Project ECHO demonopolizes knowledge from expert specialists in academic centres to healthcare professionals in rural areas
Physicians working in rural areas face challenges to keep up-to-date knowledge and skills, to form a community of practice to share resources, and to collaborate interprofessionally. Continuous medical education is available to doctors in the form of conferences, small group discussions, self-learning, and online accredited activities. However, these are usually not directly and immediately applicable to the complex problems that physicians encounter in practice. Project Extensions for Community Healthcare and Outcomes (ECHO) uses weekly sessions of videoconferences where an interprofessional group of specialists (the hub) is available to healthcare professionals working in rural, remote, and underserved areas (the spokes) to exchange knowledge. During these sessions, one member of the hub gives a short didactic presentation, followed by spokes who present their most challenging cases to the whole community for discussion and recommendations. ECHO was developed at the University of New Mexico for treatment of hepatitis C virus infection in 2004, and started in Canada for chronic pain and opioid stewardship in 2014. Research has shown that ECHO is effective in improving spokes’ knowledge and to increase access to specialist care in remote areas. ECHO has expanded to 150 partners in the United States, 14 in Ontario, and internationally to 33 countries.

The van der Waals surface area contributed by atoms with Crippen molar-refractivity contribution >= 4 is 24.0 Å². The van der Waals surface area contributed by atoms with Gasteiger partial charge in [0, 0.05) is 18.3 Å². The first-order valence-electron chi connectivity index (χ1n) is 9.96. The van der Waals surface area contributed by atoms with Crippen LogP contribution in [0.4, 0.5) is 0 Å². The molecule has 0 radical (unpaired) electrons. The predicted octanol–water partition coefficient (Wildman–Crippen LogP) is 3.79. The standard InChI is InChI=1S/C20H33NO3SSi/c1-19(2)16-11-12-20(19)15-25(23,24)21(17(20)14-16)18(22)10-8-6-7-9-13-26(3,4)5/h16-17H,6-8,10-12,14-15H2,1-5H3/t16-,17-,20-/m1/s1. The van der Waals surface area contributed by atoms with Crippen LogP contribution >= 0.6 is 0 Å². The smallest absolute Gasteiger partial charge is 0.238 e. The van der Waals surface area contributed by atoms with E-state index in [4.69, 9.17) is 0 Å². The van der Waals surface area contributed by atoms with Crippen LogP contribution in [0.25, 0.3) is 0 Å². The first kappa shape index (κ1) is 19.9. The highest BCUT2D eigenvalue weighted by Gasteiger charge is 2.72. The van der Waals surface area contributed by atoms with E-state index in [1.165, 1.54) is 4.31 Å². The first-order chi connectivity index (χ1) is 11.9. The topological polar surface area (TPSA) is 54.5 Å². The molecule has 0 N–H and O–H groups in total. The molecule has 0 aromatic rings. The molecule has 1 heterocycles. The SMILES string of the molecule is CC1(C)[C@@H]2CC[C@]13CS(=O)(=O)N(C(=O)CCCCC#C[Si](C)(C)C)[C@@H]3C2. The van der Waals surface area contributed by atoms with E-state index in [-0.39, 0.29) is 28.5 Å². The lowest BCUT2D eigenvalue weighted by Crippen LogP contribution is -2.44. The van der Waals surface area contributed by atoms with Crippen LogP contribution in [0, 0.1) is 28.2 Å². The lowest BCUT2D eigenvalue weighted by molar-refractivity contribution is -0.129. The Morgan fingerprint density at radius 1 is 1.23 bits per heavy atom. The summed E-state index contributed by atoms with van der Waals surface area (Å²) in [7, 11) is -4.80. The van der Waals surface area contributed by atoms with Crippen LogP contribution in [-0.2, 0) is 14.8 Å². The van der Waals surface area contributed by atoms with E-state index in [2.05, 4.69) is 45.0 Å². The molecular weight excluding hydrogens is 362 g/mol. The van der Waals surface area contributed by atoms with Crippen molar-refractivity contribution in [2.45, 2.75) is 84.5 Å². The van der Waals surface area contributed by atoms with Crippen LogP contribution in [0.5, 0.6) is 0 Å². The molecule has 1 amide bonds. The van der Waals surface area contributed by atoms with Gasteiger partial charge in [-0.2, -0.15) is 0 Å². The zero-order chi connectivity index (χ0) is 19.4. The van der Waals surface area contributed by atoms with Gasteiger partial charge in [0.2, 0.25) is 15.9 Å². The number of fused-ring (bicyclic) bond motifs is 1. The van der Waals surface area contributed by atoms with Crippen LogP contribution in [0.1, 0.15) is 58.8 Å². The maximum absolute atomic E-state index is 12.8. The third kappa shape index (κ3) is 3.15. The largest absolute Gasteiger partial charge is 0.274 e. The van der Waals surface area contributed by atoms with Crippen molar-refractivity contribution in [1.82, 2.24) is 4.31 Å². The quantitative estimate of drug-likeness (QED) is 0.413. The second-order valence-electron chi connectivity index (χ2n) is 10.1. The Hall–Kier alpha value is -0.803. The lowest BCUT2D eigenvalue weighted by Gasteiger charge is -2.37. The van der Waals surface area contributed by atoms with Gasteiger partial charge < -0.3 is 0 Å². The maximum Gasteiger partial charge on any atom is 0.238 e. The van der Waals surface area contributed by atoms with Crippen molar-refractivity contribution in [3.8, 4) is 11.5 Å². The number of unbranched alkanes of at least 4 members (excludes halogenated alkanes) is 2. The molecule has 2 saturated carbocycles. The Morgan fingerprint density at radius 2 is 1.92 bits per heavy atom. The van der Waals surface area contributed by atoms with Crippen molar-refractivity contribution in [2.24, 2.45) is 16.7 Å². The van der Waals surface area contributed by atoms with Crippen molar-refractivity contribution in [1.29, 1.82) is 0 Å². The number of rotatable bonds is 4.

Furlan, A. D. Project ECHO demonopolizes knowledge from expert specialists in academic centres to healthcare professionals in rural areas. University of Toronto Medical Journal. 2019; 96(2). Available at: https://jps.library.utoronto.ca/index.php/utmj/issue/view/2375/454